Hon Hai says uses TSMC technology for electric vehicle chips

Taiwan-based manufacturing giant Hon Hai Precision Industry Co. is using Taiwan Semiconductor Manufacturing Co.’s technology to roll out its electronic control units (ECUs), as part of its foray into electric vehicle development.

In an online Next Forum held by the Hon Hai Research Institute and industry group SEMI on Thursday, Chen Wei-ming (???), head of Hon Hai’s semiconductor S business group, said his company is taking advantage of TSMC’s 40-nanometer process for ECU production.

Hon Hai is keen to roll out ECUs, which are vehicular electronic systems that control specific functions, tailored for its customers, said Chen.

Although Taiwan companies command the highest market share globally in the upstream pure wafer foundry as well as in the downstream integrated circuit packaging and testing services in the semiconductor industry, automotive electronics represented a very small portion of their sales in the past.

As an example, Chen said that chips used in automotive electronics made up only 3.3 percent of the total sales of TSMC, the world’s largest contract chipmaker.

For Hon Hai, which is also known as Foxconn on the global market, Chen said the company is using TSMC’s technologies in its ECU production platform to produce lithium battery management chips and body control modules.

In recent years, Hon Hai, one of Apple Inc.’s most important suppliers, has made EVs a central component of its efforts to expand beyond its contract manufacturing business, which it refers to as the “3 plus 3” initiative.

Specifically, the name refers to three emerging industries — EVs, robots and digital health care — that are being developed through the application of artificial intelligence, semiconductor and communication technologies.

Chen said semiconductors used in vehicle production used to make up no more than 1 percent of the total production costs for automakers in the past. But, currently, semiconductors contributes about US$489 for production costs in one vehicle on average.

By 2025, Chen said the value could rise further to US$716, implying tremendous business opportunities for the semiconductor industry.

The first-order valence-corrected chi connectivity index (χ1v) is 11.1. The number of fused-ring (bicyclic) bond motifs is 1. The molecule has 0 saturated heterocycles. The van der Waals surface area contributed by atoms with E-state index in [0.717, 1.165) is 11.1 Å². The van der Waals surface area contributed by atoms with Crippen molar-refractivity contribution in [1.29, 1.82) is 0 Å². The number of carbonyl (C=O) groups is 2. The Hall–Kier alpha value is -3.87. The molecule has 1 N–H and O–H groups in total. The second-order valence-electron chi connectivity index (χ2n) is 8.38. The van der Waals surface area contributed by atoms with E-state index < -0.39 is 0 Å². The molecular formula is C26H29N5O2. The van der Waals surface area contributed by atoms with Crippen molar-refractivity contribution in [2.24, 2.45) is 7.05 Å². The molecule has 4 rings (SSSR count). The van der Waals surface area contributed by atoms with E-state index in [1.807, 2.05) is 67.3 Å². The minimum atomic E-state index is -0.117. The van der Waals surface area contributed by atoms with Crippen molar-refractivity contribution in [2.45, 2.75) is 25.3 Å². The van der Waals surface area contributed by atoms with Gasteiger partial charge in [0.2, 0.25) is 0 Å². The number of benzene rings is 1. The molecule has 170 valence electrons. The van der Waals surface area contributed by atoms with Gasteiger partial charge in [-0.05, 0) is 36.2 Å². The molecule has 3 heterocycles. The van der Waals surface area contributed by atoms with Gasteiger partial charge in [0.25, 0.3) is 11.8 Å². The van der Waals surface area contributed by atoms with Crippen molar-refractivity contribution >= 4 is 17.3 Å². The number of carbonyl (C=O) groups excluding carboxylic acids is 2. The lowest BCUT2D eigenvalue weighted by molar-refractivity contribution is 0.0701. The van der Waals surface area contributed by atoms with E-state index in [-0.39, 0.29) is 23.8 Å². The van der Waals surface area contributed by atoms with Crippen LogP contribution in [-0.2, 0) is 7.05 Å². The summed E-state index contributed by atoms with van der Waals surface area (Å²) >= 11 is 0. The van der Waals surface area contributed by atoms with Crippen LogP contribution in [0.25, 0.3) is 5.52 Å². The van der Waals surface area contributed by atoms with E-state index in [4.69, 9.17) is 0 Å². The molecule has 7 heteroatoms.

In early August, Hon Hai spent NT$2.52 billion (US$90.97 million) to buy a six-inch wafer plant from Macronix International Co., as part of its efforts to venture into the automotive semiconductor market.

Chen said the six-inch wafer fab will focus on production of third-generation semiconductors which refer to products including silicon carbide (SiC) and gallium nitride (GaN) for EV use. In addition, the new Hon Hai fab will also be involved in the production of infrared ray sensor components for cars’ night vision imaging system use.

As Tesla has used SiC in its Model 3 cars, Hon Hai has set its sights on entering the SiC supply chain, said Chen.

Also at the Next Forum, Liu Young-way (???), chairman of Hon Hai, said the acquisition of Macronix’s six-inch wafer plant has served as a milestone for his company’s efforts to enter the third-generation semiconductor industry.

Liu said Hon Hai’s efforts to push for the MIH Open Platform in EV development will boost its capabilities in the third-generation semiconductor industry.

The MIH Open Platform was initiated by Yulon Group subsidiary Hua-Chuang Automobile Information Technical Center Co, with which Hon Hai formed a joint venture called Foxtron Vehicle Technologies Co. to provide solutions to other automakers.

Hon Hai hopes to build the platform into the “Android of the electric car industry” as part of its efforts to enter the global electric vehicle market.

Source: Focus Taiwan News Channel